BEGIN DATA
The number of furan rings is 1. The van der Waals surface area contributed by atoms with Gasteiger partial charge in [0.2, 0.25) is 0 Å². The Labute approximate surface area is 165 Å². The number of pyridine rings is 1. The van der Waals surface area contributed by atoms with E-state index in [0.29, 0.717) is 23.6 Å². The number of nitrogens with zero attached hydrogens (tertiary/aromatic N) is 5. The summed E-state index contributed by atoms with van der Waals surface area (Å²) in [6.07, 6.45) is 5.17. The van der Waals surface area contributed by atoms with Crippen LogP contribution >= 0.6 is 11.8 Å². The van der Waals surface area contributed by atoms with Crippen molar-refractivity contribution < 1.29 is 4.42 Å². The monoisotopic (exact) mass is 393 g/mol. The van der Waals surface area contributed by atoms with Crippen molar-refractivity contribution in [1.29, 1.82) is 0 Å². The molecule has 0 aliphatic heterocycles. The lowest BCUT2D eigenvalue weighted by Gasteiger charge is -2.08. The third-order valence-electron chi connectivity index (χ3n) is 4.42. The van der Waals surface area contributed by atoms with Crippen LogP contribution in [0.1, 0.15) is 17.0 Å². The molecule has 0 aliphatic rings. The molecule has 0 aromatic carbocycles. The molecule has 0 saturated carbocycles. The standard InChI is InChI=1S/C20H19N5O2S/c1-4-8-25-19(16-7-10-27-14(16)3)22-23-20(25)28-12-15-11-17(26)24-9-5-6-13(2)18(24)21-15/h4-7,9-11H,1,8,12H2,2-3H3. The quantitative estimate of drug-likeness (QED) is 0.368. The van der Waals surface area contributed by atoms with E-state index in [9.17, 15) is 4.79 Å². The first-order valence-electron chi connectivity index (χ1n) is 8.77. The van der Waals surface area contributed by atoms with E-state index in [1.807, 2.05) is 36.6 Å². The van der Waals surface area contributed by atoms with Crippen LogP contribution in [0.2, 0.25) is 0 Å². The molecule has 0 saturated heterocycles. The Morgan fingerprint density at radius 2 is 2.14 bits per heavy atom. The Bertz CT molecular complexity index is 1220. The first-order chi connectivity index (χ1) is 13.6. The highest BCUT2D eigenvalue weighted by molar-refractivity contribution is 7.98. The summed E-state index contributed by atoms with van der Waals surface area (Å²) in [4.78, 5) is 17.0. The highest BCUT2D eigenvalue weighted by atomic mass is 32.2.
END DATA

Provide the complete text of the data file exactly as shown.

The number of furan rings is 1. The van der Waals surface area contributed by atoms with Gasteiger partial charge in [0.2, 0.25) is 0 Å². The Labute approximate surface area is 165 Å². The number of pyridine rings is 1. The van der Waals surface area contributed by atoms with E-state index in [0.29, 0.717) is 23.6 Å². The number of nitrogens with zero attached hydrogens (tertiary/aromatic N) is 5. The summed E-state index contributed by atoms with van der Waals surface area (Å²) in [6.07, 6.45) is 5.17. The van der Waals surface area contributed by atoms with Crippen LogP contribution >= 0.6 is 11.8 Å². The van der Waals surface area contributed by atoms with Crippen molar-refractivity contribution < 1.29 is 4.42 Å². The monoisotopic (exact) mass is 393 g/mol. The van der Waals surface area contributed by atoms with Crippen molar-refractivity contribution in [1.29, 1.82) is 0 Å². The molecule has 0 aliphatic heterocycles. The lowest BCUT2D eigenvalue weighted by Gasteiger charge is -2.08. The third-order valence-electron chi connectivity index (χ3n) is 4.42. The van der Waals surface area contributed by atoms with Crippen LogP contribution in [0.1, 0.15) is 17.0 Å². The molecule has 0 aliphatic rings. The molecule has 0 aromatic carbocycles. The molecule has 0 saturated carbocycles. The standard InChI is InChI=1S/C20H19N5O2S/c1-4-8-25-19(16-7-10-27-14(16)3)22-23-20(25)28-12-15-11-17(26)24-9-5-6-13(2)18(24)21-15/h4-7,9-11H,1,8,12H2,2-3H3. The quantitative estimate of drug-likeness (QED) is 0.368. The van der Waals surface area contributed by atoms with E-state index in [9.17, 15) is 4.79 Å². The first-order valence-electron chi connectivity index (χ1n) is 8.77. The van der Waals surface area contributed by atoms with E-state index in [1.807, 2.05) is 36.6 Å². The van der Waals surface area contributed by atoms with Crippen LogP contribution in [0.2, 0.25) is 0 Å². The molecule has 0 saturated heterocycles. The Morgan fingerprint density at radius 2 is 2.14 bits per heavy atom. The Bertz CT molecular complexity index is 1220. The first-order chi connectivity index (χ1) is 13.6. The highest BCUT2D eigenvalue weighted by molar-refractivity contribution is 7.98. The summed E-state index contributed by atoms with van der Waals surface area (Å²) in [4.78, 5) is 17.0. The highest BCUT2D eigenvalue weighted by atomic mass is 32.2.